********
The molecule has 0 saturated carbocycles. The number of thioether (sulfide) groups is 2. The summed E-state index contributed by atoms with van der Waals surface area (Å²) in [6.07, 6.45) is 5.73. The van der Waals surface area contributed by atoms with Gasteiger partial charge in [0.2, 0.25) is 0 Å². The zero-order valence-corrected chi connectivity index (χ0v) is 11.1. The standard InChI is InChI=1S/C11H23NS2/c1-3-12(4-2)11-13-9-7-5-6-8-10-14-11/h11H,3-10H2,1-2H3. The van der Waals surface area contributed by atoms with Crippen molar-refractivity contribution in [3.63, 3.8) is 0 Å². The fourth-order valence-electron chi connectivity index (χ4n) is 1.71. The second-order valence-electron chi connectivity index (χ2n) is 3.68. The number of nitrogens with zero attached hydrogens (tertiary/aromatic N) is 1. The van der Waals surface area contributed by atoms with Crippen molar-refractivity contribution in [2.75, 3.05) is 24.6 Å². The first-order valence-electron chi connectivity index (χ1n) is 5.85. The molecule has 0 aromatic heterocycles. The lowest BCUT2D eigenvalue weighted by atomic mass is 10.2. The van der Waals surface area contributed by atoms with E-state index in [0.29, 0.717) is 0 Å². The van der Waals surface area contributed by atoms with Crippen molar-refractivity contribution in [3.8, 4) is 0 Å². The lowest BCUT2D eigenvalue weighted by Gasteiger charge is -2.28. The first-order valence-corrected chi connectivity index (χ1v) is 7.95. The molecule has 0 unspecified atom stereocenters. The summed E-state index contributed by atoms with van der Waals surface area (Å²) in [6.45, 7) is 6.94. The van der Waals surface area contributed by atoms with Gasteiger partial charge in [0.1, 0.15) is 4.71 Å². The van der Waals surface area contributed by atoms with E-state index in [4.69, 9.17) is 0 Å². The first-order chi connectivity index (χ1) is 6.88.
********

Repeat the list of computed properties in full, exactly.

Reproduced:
The molecule has 0 saturated carbocycles. The number of thioether (sulfide) groups is 2. The summed E-state index contributed by atoms with van der Waals surface area (Å²) in [6.07, 6.45) is 5.73. The van der Waals surface area contributed by atoms with Gasteiger partial charge in [0.2, 0.25) is 0 Å². The zero-order valence-corrected chi connectivity index (χ0v) is 11.1. The standard InChI is InChI=1S/C11H23NS2/c1-3-12(4-2)11-13-9-7-5-6-8-10-14-11/h11H,3-10H2,1-2H3. The van der Waals surface area contributed by atoms with Crippen molar-refractivity contribution in [3.63, 3.8) is 0 Å². The fourth-order valence-electron chi connectivity index (χ4n) is 1.71. The second-order valence-electron chi connectivity index (χ2n) is 3.68. The number of nitrogens with zero attached hydrogens (tertiary/aromatic N) is 1. The van der Waals surface area contributed by atoms with Crippen molar-refractivity contribution in [2.75, 3.05) is 24.6 Å². The first-order valence-electron chi connectivity index (χ1n) is 5.85. The molecule has 0 aromatic heterocycles. The lowest BCUT2D eigenvalue weighted by atomic mass is 10.2. The van der Waals surface area contributed by atoms with E-state index in [0.29, 0.717) is 0 Å². The van der Waals surface area contributed by atoms with Crippen molar-refractivity contribution in [3.8, 4) is 0 Å². The lowest BCUT2D eigenvalue weighted by Gasteiger charge is -2.28. The first-order valence-corrected chi connectivity index (χ1v) is 7.95. The molecule has 0 unspecified atom stereocenters. The summed E-state index contributed by atoms with van der Waals surface area (Å²) in [6.45, 7) is 6.94. The van der Waals surface area contributed by atoms with Gasteiger partial charge in [0.1, 0.15) is 4.71 Å². The van der Waals surface area contributed by atoms with E-state index in [4.69, 9.17) is 0 Å². The first-order chi connectivity index (χ1) is 6.88.